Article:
UPDATE: 4:40 a.m. EST -- Jonathan Pollard, the U.S. national convicted in 1987 of spying for Israel, was released early Friday, after having spent 30 years behind bars in an American Federal Prison.
Israeli Prime Minister Benjamin Netanyahu welcomed his release in a statement released Friday. “The people of Israel welcome the release of Jonathan Pollard. After three long and hard decades Jonathan is finally reunited with his family. I wish this Sabbath will give Jonathan happiness and peace that will continue for life,” Netanyahu reportedly said.
Jonathan Pollard, an American national convicted of spying for Israel in 1987, will walk out of U.S. federal prison Friday. However, Pollard, now 61, will not be allowed to leave the country without permission or move to Israel, as he has requested.
Pollard’s release comes after decades of fierce lobbying by Israeli officials, including Prime Minister Benjamin Netanyahu, and supporters. Pollard’s arrest in 1985, and his subsequent conviction, has consistently strained the otherwise close ties between the U.S. and Israel -- which American President Barack Obama referred to as “one of our closest allies” in the Middle East.
After his release, Pollard is expected to settle in the New York area while he spends at least the next five years on parole. Under federal parole rules, he will be barred from traveling outside the country, including to Israel, without permission. Obama is believed to have denied Netanyahu’s personal request to allow Pollard to move to Israel, where many perceive him as a hero.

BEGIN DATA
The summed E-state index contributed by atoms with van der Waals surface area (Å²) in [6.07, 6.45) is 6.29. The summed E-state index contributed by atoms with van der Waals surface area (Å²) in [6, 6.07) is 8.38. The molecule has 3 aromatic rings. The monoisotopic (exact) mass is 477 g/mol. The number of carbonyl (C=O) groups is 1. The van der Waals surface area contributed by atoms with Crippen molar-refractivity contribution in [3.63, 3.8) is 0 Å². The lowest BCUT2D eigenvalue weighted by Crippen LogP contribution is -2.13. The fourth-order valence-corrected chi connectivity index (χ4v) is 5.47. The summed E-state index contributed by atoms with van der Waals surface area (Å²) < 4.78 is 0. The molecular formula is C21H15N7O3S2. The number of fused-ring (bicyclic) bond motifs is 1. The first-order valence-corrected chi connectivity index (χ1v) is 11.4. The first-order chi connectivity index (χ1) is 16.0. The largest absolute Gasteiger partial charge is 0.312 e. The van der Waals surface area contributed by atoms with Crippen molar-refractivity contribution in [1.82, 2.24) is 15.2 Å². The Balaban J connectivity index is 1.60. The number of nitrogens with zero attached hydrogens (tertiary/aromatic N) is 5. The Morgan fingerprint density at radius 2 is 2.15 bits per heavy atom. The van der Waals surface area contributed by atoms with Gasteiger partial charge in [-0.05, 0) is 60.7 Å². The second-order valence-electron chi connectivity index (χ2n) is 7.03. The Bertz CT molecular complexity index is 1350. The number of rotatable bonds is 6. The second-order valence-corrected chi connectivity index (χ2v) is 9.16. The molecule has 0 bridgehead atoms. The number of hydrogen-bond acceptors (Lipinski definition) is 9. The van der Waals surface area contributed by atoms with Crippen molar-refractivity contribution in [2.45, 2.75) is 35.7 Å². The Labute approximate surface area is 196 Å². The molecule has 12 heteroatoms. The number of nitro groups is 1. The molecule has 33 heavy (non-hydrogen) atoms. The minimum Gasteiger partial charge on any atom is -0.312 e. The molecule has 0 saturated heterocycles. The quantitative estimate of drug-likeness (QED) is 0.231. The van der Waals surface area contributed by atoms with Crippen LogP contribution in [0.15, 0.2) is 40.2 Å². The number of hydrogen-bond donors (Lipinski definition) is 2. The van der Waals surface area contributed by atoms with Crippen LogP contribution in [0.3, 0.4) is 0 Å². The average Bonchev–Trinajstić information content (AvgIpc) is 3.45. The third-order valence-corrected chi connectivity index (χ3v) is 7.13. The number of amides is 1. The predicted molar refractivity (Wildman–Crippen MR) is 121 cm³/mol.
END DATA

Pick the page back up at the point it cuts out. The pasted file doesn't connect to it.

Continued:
“They don’t want to make it look like they were being too lenient,” Joseph diGenova, the former U.S. attorney who prosecuted Pollard, told the New York Times, adding that if he were allowed to go to Israel, there is likely to be a “parade” and “events just rubbing it in the United States’ face.”
Pollard, who was born in Texas and studied at Stanford University, was caught selling American intelligence secrets -- which he gathered during his role as a U.S. Navy analyst -- to Israel. In 1987, he became the only American to be given a life sentence for spying for an ally.
According to reports, documents that Pollard provided Israel included those with details on identities of U.S. agents abroad, potentially putting them at risk. The CIA, in a report made public in 2012, said that Pollard's case “has few parallels among known U.S. espionage cases” and that he had “put at risk important U.S. intelligence and foreign policy interests.”